Parents of Hit-and-Run Victim Get Visas to Travel From Ecuador to See Son


There is some hopeful news for the family of a teenage hit-and-run victim in Waterbury.

Bryan Calle’s parents were granted humanitarian visas on Thursday. It means they will get the chance to travel from Ecuador to Connecticut to be by their son’s side as he fights for his life in the hospital.

Calle, 17, was hit by a car while riding a scooter on West Main Street just after midnight last Friday.

His parents Segundo and Rosa Calle expect to be with their son at Connecticut Children’s by Sunday.

Segundo Calle, Bryan’s father, spoke with NBC Connecticut from Ecuador, saying he is so grateful for the visa and the opportunity means so much.

“Thank God, I don’t feel so defeated, because God has been good to me, to give me strength,” Segundo Calle said in Spanish. “Thank you to all of you, to all the measures that have helped me be able to travel tomorrow to see my son.”

Police have arrested John Egan, 58, after he allegedly struck the teen with his car then fled the scene. He was the chairman of the zoning commission, but resigned Tuesday.


Egan was at a restaurant hours before the crash, according to his arrest warrant. Receipts show he paid for 14 alcoholic drinks there, and surveillance video shows he consumed them. The warrant states he went to another location and got two more drinks.

Bryan Calle’s cousin, Martha Ortiz Calle, says she is heartbroken after learning new details from the arrest warrant. She wishes the suspect had just called an ambulance for her loved one.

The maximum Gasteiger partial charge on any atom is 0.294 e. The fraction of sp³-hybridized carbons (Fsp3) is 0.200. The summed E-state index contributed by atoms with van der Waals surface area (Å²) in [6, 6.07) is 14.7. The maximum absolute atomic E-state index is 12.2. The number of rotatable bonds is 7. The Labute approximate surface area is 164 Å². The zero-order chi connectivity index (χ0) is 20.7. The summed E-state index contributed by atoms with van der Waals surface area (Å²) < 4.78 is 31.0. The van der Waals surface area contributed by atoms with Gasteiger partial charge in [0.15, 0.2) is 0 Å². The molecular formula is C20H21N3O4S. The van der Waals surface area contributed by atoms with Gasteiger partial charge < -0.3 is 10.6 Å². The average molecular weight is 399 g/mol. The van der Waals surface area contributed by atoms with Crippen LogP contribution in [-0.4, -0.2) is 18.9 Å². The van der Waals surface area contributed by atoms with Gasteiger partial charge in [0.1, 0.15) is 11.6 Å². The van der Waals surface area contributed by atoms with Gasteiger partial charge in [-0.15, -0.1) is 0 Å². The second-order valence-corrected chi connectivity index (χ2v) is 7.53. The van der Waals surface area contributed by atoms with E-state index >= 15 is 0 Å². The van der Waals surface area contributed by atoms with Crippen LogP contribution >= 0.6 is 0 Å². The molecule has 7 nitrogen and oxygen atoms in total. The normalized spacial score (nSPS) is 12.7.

“Accidents can happen. We can blame for the accident. But he was drunk. He drank so much,” Ortiz Calle said. “I would like to send a message for this man. How do you think about it? Could it be his son? Or could it be his family or any member of his family? How are we going to think about it, look at a one person in the floor?”

The Calles plan to stay with Ortiz Calle when they arrive in Connecticut Sunday. Their humanitarian visas will allow them to stay in the U.S. for three months.

Bryan’s dad says his son is still between life and death right now.

“We are crushed by this news, because he is my son after all,” Segundo Calle said. “To see him in this condition, it’s something that doesn’t have comparison, and you can’t explain how it makes one feel. To see that my son is still so far away, in a country so far away. This is what hurts us the most, to be so far away from our son.”

Egan voluntarily turned himself into police Wednesday evening. He faces charges including evading responsibility and causing serious physical injury or death. He was released on a $50,000 bond and is scheduled to appear in court on June 12.

Parents of Hit-and-Run Victim Get Visas to Travel From Ecuador to See Son

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